Our blood has many special qualities. One is that a drop of blood from a rhesus monkey, attached to a drop of blood from a human being, will sometimes join together and sometimes not.
Since we know this, we divide people into groups with resuspositive and rhesus negative blood. A new blood group, in fact, in addition to the normal blood groups. Most people are rhesus positive, a small percentage of rhesus negative. The property is hereditary.
Now it has been found that when the father is positive and the mother is negative, the child may experience difficulties if it has inherited the positive factor from the father. Problems do not always occur, but it is wise to take this into account so that correct measures can be taken in plenty of time.
The circulatory system of mother and child are normally separated during pregnancy. Because the placenta is not permeable, it does not allow penetration of red blood cells of the child. Therefore no antibodies against the blood of her own child are produced by the mother.
If a child with rhesus positive blood develops in a mother with rhesus negative blood, a little blood from the child may possibly enter the mother's blood during birth. If complications occur during pregnancy, medical interventions are necessary, or in cases of miscarriage, the child's blood may also enter the mother's bloodstream.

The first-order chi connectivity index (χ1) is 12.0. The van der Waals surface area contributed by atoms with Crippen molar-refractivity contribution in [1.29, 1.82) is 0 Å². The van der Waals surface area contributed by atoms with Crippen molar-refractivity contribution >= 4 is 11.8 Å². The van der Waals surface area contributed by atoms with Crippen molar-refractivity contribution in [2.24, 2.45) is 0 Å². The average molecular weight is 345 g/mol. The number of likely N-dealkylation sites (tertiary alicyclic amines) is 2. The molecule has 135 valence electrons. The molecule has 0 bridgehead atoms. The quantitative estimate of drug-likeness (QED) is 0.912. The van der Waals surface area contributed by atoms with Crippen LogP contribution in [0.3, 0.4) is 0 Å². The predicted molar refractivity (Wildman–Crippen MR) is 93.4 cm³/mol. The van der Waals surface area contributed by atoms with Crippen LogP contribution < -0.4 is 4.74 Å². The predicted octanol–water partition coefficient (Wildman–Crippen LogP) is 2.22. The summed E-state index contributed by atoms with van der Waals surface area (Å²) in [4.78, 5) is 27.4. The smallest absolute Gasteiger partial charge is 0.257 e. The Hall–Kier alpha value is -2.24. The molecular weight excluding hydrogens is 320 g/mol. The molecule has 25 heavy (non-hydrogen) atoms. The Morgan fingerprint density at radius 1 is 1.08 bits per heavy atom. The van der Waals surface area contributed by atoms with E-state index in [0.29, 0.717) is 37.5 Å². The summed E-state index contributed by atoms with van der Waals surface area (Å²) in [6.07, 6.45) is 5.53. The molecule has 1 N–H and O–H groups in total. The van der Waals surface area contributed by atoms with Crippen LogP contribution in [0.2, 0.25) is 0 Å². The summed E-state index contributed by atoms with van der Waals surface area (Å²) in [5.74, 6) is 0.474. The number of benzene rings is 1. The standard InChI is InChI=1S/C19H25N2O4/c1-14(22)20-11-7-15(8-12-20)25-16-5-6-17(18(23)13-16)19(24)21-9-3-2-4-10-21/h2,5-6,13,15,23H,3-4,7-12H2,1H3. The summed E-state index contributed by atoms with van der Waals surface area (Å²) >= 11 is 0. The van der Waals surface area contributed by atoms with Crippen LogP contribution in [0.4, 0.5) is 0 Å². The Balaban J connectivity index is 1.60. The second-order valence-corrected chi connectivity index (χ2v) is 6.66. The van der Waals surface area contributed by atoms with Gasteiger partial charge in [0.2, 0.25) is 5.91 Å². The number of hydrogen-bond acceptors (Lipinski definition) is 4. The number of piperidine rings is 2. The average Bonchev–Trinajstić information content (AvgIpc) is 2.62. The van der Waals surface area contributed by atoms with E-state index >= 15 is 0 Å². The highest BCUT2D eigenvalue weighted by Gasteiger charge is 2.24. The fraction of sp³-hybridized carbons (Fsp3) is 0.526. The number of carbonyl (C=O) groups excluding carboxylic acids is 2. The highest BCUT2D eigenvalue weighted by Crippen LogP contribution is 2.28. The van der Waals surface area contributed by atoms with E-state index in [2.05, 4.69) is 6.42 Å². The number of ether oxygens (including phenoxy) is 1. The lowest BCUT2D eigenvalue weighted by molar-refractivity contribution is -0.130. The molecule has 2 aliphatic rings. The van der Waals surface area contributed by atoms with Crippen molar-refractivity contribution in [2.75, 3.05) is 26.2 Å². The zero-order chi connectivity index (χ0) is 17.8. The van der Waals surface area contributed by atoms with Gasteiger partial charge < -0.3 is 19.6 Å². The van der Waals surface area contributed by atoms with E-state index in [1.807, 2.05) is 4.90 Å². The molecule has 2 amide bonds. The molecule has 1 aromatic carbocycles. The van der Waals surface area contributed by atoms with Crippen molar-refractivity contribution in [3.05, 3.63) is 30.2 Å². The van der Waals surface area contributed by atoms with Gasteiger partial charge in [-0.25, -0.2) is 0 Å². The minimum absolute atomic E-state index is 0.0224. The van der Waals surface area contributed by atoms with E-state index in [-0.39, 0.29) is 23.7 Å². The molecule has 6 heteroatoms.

Because the placenta is part of the afterbirth, during the rejection, rhesus positive blood cells of the child can pass through the permeable maternal blood vessels in the bloodstream of the mother with rhesus negative blood.
The child is not in danger because it is already born. In the mother's case, however, antibodies now develop, which attack the blood of the child, which does not fit with her own blood.
At a subsequent pregnancy, a small part of the mother's already present antibodies may end up in the child through the normally impenetrable placenta, because they are smaller than blood cells.
Such an event destroys a small amount of blood in the child. This is not dangerous. However, if the mother produces more and more antibodies, it can happen that too many of them enter the blood of the child so that it develops anemia. During the breakdown of blood a yellow chemical is released and the child therefore looks yellow immediately after birth, this is a mild jaundice.
In the worst case, a rhesus problem can cause brain damage to the child or even lead to death of the child.
To ensure that the mother stops producing antibodies with rhesus negative blood, and also to prevent as many problems as possible in subsequent pregnancies, she receives an anti-D immunoglobulin within about three days of birth.
During pregnancy you will be checked to see whether you are in the risk group, and you will receive one or more injections if this is indeed the case.
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